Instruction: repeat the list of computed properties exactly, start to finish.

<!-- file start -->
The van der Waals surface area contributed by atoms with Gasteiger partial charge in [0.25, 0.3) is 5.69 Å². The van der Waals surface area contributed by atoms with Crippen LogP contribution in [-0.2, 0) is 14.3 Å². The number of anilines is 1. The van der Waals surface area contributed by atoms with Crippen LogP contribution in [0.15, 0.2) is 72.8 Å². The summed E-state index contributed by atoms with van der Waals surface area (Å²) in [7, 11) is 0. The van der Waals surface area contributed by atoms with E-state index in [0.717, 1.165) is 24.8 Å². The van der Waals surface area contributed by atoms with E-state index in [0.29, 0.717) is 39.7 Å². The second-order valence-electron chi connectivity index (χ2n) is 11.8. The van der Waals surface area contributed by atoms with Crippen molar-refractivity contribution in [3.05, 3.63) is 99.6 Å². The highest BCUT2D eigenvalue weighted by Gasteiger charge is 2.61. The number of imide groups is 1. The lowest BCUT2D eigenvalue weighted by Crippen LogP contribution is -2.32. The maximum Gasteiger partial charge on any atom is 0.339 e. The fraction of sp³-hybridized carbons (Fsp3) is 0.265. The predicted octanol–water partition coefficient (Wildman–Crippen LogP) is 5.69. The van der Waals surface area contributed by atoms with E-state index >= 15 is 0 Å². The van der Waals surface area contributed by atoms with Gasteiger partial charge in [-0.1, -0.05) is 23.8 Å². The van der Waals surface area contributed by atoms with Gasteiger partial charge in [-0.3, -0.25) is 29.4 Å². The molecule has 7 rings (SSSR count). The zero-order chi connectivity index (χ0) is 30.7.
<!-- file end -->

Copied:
The van der Waals surface area contributed by atoms with Gasteiger partial charge in [0.25, 0.3) is 5.69 Å². The van der Waals surface area contributed by atoms with Crippen LogP contribution in [-0.2, 0) is 14.3 Å². The number of anilines is 1. The van der Waals surface area contributed by atoms with Crippen LogP contribution in [0.15, 0.2) is 72.8 Å². The summed E-state index contributed by atoms with van der Waals surface area (Å²) in [7, 11) is 0. The van der Waals surface area contributed by atoms with E-state index in [0.717, 1.165) is 24.8 Å². The van der Waals surface area contributed by atoms with E-state index in [0.29, 0.717) is 39.7 Å². The second-order valence-electron chi connectivity index (χ2n) is 11.8. The van der Waals surface area contributed by atoms with Crippen molar-refractivity contribution in [3.05, 3.63) is 99.6 Å². The highest BCUT2D eigenvalue weighted by Gasteiger charge is 2.61. The number of imide groups is 1. The lowest BCUT2D eigenvalue weighted by Crippen LogP contribution is -2.32. The maximum Gasteiger partial charge on any atom is 0.339 e. The fraction of sp³-hybridized carbons (Fsp3) is 0.265. The predicted octanol–water partition coefficient (Wildman–Crippen LogP) is 5.69. The van der Waals surface area contributed by atoms with E-state index >= 15 is 0 Å². The van der Waals surface area contributed by atoms with Gasteiger partial charge in [-0.1, -0.05) is 23.8 Å². The van der Waals surface area contributed by atoms with Gasteiger partial charge in [-0.3, -0.25) is 29.4 Å². The molecule has 7 rings (SSSR count). The zero-order chi connectivity index (χ0) is 30.7.